The material of which the backpack is made should also be incredibly durable and waterproof. You don’t want to walk in the forest, get snagged, the fabric rips and you have to pick up your things from the ground, do you? Also, chances are you will have to face the weather at times, so also rain, hail and fog. One of the worst things you can encounter is unpacking and everything you got with you got wet, including your sleeping bag and hammock. Also, make sure you can clean it easily. Most backpacks will come in a fabric you can easily clean with a damp cloth, but check it, just to be sure.

Most of the external pouches you find on any backpack are closable with zippers which should be big and strong to take many years of punishment. Think about it, how many times have you tried to close a slightly overfilled compartment and the zipper was too small to hold properly or the handgrip came off? For that reason, it’s worth your time to look for the big and strong ones.

When you open your pack, the main compartment should have a waterproof flap on top of it as well. This is because almost every backpack as a top compartment that can be raised so you can fit more stuff underneath it. Without the extra flap, rain can still get inside and ruin your day.

The larger backpacks often have a extra waterproof flap separating the main and bottom compartment. This is because you might have things you want to keep separated from the rest, like dirty clothes, wet shoes, etcetera.

If you keep to these pointers, I’m sure you’ll find a backpack that will last you for many years and a LOT of fun! When you test-fit it, ask the store employee to adjust the pack to your body. If you found a good pack, the location of the shoulder-straps can be lowered or raised, making you more comfortable. When I got my largest pack, the store employee was able to put his hands in the main compartment and he lifted his feet off the ground. I hardly noticed being pulled back from the sudden weight, but of course noticed weight being added to the pack. When he did this, I was sure the pack was properly adjusted to me, and it would serve me for many years.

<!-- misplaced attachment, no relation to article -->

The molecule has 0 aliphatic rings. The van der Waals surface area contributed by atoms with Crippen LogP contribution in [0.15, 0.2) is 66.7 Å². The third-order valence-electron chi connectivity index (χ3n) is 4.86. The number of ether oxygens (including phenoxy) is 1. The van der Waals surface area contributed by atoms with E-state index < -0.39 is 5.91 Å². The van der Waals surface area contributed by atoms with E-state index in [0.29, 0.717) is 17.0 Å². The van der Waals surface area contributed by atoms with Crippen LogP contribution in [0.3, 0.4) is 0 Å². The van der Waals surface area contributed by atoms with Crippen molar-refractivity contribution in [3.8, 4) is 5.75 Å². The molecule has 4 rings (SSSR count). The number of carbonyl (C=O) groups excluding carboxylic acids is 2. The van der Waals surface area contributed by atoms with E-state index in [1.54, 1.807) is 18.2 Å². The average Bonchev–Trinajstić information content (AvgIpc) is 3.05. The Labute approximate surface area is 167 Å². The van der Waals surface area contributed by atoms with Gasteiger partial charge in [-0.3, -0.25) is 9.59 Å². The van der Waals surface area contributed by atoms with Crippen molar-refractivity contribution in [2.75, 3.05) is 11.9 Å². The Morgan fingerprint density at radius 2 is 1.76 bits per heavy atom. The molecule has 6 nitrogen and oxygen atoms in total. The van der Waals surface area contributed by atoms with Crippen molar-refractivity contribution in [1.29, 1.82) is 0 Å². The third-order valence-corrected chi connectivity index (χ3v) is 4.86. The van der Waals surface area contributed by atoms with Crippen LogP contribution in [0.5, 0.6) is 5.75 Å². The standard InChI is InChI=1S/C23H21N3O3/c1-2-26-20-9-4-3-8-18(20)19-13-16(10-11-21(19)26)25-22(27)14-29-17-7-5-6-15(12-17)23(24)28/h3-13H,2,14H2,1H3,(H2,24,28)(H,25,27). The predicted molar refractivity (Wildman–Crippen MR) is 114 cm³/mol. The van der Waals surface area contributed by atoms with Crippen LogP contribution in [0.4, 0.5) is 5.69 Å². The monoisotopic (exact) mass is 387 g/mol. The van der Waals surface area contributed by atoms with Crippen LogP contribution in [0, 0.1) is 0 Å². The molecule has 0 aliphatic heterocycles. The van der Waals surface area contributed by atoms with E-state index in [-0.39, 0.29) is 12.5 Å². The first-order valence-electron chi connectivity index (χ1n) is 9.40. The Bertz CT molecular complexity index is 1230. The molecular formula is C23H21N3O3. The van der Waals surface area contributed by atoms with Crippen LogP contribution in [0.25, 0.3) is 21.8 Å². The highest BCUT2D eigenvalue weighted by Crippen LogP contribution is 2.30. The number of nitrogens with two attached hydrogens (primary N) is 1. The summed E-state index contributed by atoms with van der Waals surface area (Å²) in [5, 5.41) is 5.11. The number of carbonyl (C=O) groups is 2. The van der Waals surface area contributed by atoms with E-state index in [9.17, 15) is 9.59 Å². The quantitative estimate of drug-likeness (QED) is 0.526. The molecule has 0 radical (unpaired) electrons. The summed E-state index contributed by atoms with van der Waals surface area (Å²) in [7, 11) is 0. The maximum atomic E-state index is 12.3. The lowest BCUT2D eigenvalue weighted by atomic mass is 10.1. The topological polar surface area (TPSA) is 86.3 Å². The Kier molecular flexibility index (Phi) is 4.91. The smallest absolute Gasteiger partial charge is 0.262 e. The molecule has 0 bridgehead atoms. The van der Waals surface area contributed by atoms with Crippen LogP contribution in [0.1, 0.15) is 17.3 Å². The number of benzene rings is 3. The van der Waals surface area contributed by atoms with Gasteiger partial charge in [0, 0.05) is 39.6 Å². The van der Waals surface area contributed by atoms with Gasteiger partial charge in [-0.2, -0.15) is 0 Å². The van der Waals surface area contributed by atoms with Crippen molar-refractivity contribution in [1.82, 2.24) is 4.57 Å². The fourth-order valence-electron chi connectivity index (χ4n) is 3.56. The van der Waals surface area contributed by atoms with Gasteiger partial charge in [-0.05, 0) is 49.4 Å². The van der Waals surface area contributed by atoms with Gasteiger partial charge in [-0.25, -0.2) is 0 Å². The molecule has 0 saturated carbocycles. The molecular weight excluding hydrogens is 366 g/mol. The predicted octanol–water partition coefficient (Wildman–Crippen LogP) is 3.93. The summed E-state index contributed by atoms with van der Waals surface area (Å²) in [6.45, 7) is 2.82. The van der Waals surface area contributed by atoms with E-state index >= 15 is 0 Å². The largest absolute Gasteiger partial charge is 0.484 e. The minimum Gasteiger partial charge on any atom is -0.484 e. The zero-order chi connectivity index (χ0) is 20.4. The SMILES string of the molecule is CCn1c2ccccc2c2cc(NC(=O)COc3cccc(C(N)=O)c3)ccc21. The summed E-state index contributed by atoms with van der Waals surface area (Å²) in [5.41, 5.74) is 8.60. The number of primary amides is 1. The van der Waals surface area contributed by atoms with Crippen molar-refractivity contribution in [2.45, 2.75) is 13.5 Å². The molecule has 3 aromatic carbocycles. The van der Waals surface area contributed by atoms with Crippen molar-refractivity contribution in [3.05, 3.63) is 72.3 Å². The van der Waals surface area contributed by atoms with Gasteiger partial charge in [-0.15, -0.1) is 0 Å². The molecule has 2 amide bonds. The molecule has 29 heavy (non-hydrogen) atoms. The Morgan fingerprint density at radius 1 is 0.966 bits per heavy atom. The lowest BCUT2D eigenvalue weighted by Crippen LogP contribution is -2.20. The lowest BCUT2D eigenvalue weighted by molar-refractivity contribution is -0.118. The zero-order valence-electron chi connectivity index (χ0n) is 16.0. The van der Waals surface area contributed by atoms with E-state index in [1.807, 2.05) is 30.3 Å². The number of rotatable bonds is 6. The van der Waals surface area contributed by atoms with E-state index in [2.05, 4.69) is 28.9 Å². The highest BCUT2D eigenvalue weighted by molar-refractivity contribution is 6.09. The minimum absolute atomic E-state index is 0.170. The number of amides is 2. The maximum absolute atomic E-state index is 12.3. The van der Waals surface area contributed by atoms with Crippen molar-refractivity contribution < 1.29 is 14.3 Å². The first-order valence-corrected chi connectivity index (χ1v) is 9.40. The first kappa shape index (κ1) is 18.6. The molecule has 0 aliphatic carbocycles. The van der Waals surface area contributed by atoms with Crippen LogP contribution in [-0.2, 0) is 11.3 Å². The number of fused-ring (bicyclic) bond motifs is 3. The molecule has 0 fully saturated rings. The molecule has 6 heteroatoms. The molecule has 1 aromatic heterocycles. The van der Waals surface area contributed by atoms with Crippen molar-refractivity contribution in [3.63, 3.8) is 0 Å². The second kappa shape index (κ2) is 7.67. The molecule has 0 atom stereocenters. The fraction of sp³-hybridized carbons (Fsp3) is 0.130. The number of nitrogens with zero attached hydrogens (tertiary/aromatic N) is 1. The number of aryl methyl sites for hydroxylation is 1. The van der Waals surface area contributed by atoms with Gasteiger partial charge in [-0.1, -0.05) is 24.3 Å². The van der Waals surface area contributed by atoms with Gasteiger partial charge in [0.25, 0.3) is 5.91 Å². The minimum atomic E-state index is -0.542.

When you load up the pack, you should make sure to keep the heaviest things as close to your body as possible. The reason is pure science! The further back it is, the more you will be pulled back. Your muscles have to work more to keep you upright, and the loss of extra energy makes you tired quicker. When you have heavy things close to you, the straps on the shoulders and waist will help to transfer the weight to your legs and into the ground and you’ll hardly notice it then. The further back things are, the less you’ll be able to walk. In the image, you see the man with a standard backpack leaning forward slightly, which is also a posture that will wear you out quickly. He even needs a cane to support him! That is why you want a pack that adjusts itself to you, instead of the other way around.